Unless Thor, Captain America, and Iron Man are in this group, I’m not sure ISIS is intimidated:
The United States has only trained approximately 60 Syrian rebel fighters as of July 3, Defense Secretary Ashton Carter told the Senate Armed Services Committee on Tuesday, saying the number is “much smaller” than the administration hoped to train at this point.
“I said the number 60, and I can look out at your faces and you have the same reaction I do, which is that that’s an awfully small number,” he said.
“Small number” is right. To put this in perspective, the CIA estimated ISIS has between 20,000 and 31,500 fighters in Syria and Iraq alone, while ISIS claims much greater numbers. Even if we err on the conservative side of the CIA estimate, American-trained rebels are outnumbered by a 400 to 1 ratio. Oh, and things aren’t set to get much better anytime soon:
The low numbers are blamed on a strict vetting process that includes ensuring the fighters are committed to combat ISIS, as opposed to the Assad regime, and passing a counter-intelligence screening.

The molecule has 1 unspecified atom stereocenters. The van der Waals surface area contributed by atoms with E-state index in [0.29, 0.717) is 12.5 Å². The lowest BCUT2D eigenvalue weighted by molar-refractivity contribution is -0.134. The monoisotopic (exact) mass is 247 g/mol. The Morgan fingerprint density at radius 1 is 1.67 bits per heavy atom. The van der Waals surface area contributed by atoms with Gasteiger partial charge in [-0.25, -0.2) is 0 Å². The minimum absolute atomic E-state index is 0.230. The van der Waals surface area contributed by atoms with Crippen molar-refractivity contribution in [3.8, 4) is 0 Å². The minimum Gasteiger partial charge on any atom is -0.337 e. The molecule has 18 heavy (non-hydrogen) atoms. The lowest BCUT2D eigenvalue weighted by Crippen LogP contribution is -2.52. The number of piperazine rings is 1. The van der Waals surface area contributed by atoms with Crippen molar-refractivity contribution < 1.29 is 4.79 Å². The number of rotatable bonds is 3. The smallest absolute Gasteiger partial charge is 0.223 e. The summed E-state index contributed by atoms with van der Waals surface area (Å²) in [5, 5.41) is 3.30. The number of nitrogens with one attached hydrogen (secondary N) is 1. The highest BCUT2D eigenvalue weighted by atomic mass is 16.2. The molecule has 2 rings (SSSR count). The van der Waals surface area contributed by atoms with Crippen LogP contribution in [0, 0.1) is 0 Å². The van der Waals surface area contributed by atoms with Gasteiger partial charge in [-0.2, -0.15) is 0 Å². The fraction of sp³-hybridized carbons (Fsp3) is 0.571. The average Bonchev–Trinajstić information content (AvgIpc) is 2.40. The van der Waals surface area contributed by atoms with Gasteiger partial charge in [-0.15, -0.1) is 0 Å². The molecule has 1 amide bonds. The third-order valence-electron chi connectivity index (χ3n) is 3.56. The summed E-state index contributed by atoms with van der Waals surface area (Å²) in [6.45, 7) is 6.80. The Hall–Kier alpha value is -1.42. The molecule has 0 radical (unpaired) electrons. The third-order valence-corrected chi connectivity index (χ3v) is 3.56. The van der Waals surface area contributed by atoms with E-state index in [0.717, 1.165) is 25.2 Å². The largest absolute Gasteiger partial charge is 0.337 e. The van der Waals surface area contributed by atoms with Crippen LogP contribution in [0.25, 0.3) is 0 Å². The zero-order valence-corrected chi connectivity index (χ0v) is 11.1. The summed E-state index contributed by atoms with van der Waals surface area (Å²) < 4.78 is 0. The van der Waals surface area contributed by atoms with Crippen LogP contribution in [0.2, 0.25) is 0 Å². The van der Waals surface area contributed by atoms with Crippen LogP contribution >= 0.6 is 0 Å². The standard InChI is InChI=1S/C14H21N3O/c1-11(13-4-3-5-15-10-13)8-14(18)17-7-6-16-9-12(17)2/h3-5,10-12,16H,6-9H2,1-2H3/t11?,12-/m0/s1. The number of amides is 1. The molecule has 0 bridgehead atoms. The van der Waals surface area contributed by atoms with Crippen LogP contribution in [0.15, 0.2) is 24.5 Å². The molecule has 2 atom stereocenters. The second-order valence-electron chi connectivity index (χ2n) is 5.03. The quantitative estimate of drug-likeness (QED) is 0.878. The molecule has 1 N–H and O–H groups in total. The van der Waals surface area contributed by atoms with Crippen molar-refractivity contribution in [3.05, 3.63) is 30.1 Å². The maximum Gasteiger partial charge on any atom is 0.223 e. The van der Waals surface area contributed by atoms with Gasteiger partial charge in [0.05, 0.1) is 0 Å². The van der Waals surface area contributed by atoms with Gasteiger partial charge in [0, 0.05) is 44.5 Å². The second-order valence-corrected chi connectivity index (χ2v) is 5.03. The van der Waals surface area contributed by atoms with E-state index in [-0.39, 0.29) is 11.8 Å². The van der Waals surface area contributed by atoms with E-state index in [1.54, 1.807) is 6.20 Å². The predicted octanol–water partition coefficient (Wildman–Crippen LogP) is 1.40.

“We make sure that they, for example, aren’t going to pose a green-on-blue threat to their trainers; that they don’t have any history of atrocities,” Carter said.
The military is currently vetting 7,000 volunteers. The goal of the program is to train 3,000 to 5,000 fighters per year, a far cry away from 60 being trained now.
Make no mistake, I support strict vetting. Otherwise, Americans die, and the U.S. military essentially becomes ISIS’s arms dealer. But at the present rate, we will never create an effective allied Syrian fighting force. In fact, so long as both Syrians and Iraqis see a half-hearted (at best) American commitment to defeating ISIS, they’ll hedge their bets with the local “strong horse.” After all, they’d prefer not to be beheaded.
In the Middle East — as in the rest of the world — strength matters. Once again, the world’s greatest military superpower is displaying nothing but weakness.